The digestion of proteins occurs through the breaking down of large proteins into smaller chunks with enzymes like chymotrypsin and trypsin. Both of these enzymes are secreted by the pancreas, and they act upon amino acids, peptides, and proteins, with the goal of reducing large proteins and peptides into smaller peptides.
Enzymes are also important in the digestion of lipids. Lipases are one of the primary enzymes that are secreted by the pancreas, and it acts on lipids and fats. The function of this enzyme is to break down large molecules like triglycerides into monoglycerides and free fatty acids, and the enzyme is helped in its job by certain biles secreted by the gallbladder and liver. Fatty triglycerides aren’t water-soluble, but lipase is water-soluble, and because of this the bile salts must work to maintain the triglycerides in the watery environment they are in until lipase has successfully broken them down into parts that can be absorbed by the villi.
To digest carbohydrates, they must be degraded into their constituent parts, monosaccharides such as glucose and other simple sugars. In order to accomplish this, the small intestine makes use of pancreatic enzymes like amylase, which breaks down large carbohydrates into smaller oligosaccharides. Not all carbohydrates will be broken down by a small intestine, some will pass into the large intestine where they may be unraveled by intestinal bacteria.
After these various digestive processes have occurred, the nutrients that the food carried with it are absorbed through the inner walls of the small intestine. The nutrients will pass into the bloodstream, moving across the epithelial cells within the gastrointestinal tract. A number of different processes transport the nutrients across the epithelial cells, such as primary active transport, secondary active transport, passive diffusion, and facilitated diffusion.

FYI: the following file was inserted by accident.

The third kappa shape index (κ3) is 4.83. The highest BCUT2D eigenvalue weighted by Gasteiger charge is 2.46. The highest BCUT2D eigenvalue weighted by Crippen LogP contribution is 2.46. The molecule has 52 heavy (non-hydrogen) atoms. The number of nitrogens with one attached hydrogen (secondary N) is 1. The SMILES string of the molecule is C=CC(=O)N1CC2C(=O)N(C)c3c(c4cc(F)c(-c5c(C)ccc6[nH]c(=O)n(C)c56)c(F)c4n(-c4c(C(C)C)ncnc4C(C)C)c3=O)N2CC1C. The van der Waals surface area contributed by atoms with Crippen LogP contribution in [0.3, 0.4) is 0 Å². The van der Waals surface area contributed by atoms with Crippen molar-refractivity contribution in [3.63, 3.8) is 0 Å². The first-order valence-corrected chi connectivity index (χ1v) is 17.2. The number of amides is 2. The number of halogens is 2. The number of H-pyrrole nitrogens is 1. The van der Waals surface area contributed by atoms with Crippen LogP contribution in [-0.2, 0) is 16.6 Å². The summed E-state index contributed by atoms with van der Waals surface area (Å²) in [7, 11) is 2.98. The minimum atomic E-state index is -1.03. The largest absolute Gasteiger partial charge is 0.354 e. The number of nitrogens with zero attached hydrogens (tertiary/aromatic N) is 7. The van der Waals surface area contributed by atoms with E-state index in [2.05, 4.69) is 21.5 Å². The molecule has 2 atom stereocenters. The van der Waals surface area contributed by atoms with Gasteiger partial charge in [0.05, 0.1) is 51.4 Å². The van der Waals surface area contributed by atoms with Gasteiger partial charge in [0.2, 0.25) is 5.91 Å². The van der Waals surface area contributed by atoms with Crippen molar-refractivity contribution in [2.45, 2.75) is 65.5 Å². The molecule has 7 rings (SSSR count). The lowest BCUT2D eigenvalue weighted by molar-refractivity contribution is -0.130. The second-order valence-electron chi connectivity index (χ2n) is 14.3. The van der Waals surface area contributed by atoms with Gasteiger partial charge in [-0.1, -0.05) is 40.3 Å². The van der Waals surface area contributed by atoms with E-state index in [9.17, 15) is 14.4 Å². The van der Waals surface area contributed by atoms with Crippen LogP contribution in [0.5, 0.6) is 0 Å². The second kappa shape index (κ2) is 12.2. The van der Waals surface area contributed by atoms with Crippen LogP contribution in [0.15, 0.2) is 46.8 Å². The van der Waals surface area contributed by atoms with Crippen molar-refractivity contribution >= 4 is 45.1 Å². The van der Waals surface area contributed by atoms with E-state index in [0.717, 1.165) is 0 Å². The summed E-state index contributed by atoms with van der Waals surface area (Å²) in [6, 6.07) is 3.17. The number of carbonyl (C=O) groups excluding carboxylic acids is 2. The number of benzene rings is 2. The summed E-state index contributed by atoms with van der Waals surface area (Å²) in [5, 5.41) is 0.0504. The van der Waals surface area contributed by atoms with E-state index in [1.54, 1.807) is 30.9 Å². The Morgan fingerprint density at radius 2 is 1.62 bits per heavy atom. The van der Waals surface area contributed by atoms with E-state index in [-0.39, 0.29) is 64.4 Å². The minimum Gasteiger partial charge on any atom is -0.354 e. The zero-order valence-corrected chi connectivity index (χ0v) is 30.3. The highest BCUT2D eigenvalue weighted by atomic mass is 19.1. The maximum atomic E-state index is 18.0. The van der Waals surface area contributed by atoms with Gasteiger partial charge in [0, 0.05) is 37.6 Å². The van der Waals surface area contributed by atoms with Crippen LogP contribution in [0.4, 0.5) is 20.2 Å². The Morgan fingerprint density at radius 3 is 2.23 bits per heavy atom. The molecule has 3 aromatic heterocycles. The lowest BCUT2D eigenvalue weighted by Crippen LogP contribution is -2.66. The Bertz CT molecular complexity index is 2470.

Diseases Of The Small Intestine
There are many different ways the small intestine can become diseased or develop a problematic condition. Some of the various disorders that can affect the small intestine include localized infections, irritable bowel syndrome, ulcers, Crohn’s disease, celiac disease, intestinal bleeding, intestinal blockage or obstruction, unchecked bacterial growth, and intestinal cancer.
Risk factors for many of these conditions can be increased by poor lifestyle and diet. Not getting enough exercise, or even diets insufficient in fiber can increase risk factors for the above diseases. Changes in routine and stress may also increase the risk of developing small intestine conditions. However, changes to lifestyle and diet can also improve many small intestine conditions. For example, gluten-free diets can improve the health of the small intestine in individuals who have celiac disease.
In general, the health of the small intestine can be promoted through limiting the intake of alcohol and tobacco. Limiting caffeine intake, and eating a balanced healthy diet is also thought to improve small intestine health and gastrointestinal health overall. Taking measures to reduce stress and exercising regularly is also recommended.